Former RISA Program Director blames confusion and Inexperience for Senior Association’s Troubles
Of all the people involved in the Roosevelt Island Senior Association’s loss of the Senior Center contract in June, few had as close a view as Rema Townsend. As former program director for the group, known as RISA, Townsend managed the Senior Center for 13 years and was privy to much of what went on, both at the Center and behind the scenes.
“They [the board] had to come to me for everything: grant-writing, bookkeeping,” says Townsend. “The board of directors did not know what they were doing. What they were, was great women, great seniors, great people.”
As a new RISA board works to pick up the pieces of an organization left, by all accounts, in disarray and under scrutiny from the Department for the Aging (DFTA), Townsend has found herself a target of suspicion and blame. However the true issue, she says, was a poorly organized board of directors that, for too long, was unwilling to take the helm.
Townsend says she was hired by RISA in 2002, fresh out of graduate school, with little knowledge of how to run a center or how funding works in New York. Her job was program director.
What Townsend quickly discovered, however, was that many of the board members themselves didn’t understand how the organization operated. Speaking of the board that hired her, Townsend says, “They were great people – the board and the seniors – but they lacked the knowledge to run the sponsorship and expected the director to know and do everything.
“That’s why I got intertwined with the City. I might have let [DFTA] know that [the RISA board] didn’t know what they were doing. I didn’t, because we were cute and we were little and we weren’t bothering anybody. If I told the City, they would have taken the board away from [the seniors].”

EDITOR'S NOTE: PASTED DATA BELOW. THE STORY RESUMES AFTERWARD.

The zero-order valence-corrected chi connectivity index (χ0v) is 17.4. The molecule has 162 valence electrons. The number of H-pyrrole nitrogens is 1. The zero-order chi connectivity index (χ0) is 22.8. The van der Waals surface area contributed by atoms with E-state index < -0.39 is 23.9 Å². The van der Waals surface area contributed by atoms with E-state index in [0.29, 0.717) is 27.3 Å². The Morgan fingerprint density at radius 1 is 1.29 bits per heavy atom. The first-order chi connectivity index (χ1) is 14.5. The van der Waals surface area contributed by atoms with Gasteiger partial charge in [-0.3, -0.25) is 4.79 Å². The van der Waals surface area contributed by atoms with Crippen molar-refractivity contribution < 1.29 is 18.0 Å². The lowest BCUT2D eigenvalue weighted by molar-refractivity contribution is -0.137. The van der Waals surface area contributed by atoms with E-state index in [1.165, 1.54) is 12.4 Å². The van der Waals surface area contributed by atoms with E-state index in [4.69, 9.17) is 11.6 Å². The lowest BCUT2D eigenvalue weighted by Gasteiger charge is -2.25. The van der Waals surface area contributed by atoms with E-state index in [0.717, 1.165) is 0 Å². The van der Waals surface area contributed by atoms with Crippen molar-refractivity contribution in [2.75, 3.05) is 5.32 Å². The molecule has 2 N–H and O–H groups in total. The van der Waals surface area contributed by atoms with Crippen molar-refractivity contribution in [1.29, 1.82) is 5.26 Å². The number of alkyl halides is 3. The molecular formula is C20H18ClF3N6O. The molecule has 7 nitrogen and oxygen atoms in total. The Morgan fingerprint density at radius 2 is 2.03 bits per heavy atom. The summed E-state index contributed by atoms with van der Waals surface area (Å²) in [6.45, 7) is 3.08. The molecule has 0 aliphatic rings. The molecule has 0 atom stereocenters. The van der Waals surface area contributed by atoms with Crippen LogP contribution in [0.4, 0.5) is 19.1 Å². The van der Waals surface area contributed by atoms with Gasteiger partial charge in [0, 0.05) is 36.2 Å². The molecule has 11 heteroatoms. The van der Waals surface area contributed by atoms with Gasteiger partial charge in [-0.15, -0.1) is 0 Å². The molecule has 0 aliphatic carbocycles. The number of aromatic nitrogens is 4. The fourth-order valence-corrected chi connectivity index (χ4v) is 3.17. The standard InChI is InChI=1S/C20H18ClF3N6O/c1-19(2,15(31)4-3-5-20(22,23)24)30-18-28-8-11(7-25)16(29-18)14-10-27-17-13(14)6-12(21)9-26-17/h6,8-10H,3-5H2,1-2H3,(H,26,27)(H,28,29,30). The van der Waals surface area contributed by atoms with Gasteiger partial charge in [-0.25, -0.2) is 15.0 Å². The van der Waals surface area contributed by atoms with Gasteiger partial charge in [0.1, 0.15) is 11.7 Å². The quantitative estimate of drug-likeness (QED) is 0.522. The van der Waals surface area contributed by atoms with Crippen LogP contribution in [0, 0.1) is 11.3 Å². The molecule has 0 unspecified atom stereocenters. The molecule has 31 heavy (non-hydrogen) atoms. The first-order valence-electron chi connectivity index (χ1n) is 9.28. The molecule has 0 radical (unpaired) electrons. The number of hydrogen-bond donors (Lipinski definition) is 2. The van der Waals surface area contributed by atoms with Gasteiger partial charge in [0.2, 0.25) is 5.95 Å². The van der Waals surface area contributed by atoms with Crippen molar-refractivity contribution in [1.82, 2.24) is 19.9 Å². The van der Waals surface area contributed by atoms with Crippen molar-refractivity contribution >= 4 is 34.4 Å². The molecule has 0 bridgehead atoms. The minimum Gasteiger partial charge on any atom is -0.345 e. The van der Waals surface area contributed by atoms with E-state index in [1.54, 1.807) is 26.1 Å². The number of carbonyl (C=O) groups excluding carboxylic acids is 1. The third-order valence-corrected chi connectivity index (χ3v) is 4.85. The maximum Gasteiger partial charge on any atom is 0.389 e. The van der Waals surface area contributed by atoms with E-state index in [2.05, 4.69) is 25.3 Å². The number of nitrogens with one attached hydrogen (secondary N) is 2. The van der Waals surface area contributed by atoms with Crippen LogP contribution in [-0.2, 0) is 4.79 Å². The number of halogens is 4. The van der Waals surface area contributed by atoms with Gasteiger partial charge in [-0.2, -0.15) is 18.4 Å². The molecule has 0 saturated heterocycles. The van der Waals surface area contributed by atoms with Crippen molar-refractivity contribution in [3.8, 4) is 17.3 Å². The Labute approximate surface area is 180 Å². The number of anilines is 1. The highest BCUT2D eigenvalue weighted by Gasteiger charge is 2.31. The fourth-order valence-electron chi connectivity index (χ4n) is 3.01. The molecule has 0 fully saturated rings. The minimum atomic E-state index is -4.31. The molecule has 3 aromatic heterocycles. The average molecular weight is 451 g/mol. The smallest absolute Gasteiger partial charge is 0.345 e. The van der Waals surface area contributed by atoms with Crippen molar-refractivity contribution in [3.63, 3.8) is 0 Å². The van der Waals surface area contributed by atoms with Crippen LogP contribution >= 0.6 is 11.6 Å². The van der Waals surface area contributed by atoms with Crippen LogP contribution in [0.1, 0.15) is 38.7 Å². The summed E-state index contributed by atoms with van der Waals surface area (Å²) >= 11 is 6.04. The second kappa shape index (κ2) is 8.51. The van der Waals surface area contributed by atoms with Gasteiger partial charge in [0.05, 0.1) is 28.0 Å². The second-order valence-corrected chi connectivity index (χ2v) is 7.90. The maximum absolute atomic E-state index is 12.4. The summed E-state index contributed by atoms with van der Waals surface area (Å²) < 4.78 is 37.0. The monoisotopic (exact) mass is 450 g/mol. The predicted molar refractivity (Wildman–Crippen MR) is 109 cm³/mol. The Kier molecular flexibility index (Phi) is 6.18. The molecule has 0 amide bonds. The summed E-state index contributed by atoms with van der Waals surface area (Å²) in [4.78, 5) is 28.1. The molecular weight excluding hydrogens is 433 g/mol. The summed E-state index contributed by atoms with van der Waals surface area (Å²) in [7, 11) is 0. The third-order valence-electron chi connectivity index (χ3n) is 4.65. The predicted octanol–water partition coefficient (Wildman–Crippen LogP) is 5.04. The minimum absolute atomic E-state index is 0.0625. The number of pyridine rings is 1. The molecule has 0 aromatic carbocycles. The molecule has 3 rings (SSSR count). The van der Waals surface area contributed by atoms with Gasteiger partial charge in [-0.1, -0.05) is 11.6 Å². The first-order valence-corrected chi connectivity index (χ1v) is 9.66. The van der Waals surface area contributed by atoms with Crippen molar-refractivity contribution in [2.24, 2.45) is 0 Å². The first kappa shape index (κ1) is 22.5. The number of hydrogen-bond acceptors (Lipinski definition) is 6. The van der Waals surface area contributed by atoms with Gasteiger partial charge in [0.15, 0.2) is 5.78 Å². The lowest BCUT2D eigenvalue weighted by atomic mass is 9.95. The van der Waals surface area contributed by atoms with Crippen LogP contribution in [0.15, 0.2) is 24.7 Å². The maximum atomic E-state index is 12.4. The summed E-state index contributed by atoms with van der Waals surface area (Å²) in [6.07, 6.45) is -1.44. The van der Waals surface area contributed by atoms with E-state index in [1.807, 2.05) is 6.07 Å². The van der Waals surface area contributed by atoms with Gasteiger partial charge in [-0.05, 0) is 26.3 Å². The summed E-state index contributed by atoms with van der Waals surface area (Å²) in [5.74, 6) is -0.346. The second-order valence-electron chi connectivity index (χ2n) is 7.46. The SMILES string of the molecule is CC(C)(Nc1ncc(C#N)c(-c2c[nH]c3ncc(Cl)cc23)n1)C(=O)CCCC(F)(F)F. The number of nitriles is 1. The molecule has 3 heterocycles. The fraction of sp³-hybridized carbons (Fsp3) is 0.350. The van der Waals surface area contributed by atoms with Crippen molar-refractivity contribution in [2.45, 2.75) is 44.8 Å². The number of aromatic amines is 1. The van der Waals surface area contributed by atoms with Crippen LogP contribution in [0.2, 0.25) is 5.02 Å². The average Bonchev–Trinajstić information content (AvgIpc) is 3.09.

Townsend says she learned what needed to be done to maintain operations at the center, including grant-writing, paperwork, bookkeeping, and accounting.
She acknowledged that many of the responsibilities were entirely outside her job description, but said she kept being called upon by top board officers for assistance and given more and more autonomy. For example, she says she did RISA Treasurer Bubu Arya’s bookkeeping for years.
Townsend says that in 2014, Dolores Green, the president of RISA at the time, called on her to attend the RIOC Public Purpose Fund meetings and advocate for RISA’s application, which Townsend herself had written. Typically, top board members make the presentation and handle the panel’s questions. According to Townsend, the board didn’t know how to answer questions about RISA’s operations.
Ten years after she started working there, according to Townsend, the board make-up hadn’t changed and neither had their knowledge of the board itself or their willingness to learn.
“They’re still on the board, holding on tight, but things have changed, technology has changed, requirements have changed, demands have changed, paperwork has changed. But guess what, these board members didn’t change. This put me in a position of power. For many years, they needed me and I did everything.”
Townsend says she knew the arrangement wasn’t right, and that she tried to correct it. “I offered them training, workshops, everything, over and over. I was tired of doing everyone’s work.” But she also acknowledges that the arrangement gave her more freedom than she should have had. “The flip side was basically me not having anyone to reprimand me, and coming and going as I pleased. It was a quiet, unwritten rule. Was it right or wrong? I am not going to say. But that’s how it was for years.”
A New RISA Board
The RISA board’s role, like all boards, was to run the sponsorship itself, file paperwork, control the budget, submit taxes, write grants for the RIOC public purpose funds annually, as well as be in charge of payroll and accounting for balancing the books. However, according to Townsend, all of those duties fell on her shoulders. This is corroborated by both former and current board members.
Around 2014, a new, younger group of seniors got involved. They were more interested in the way things worked and in taking responsibility for their roles; what they didn’t realize was that the program director ran the center, and that their predecessors had empowered Townsend.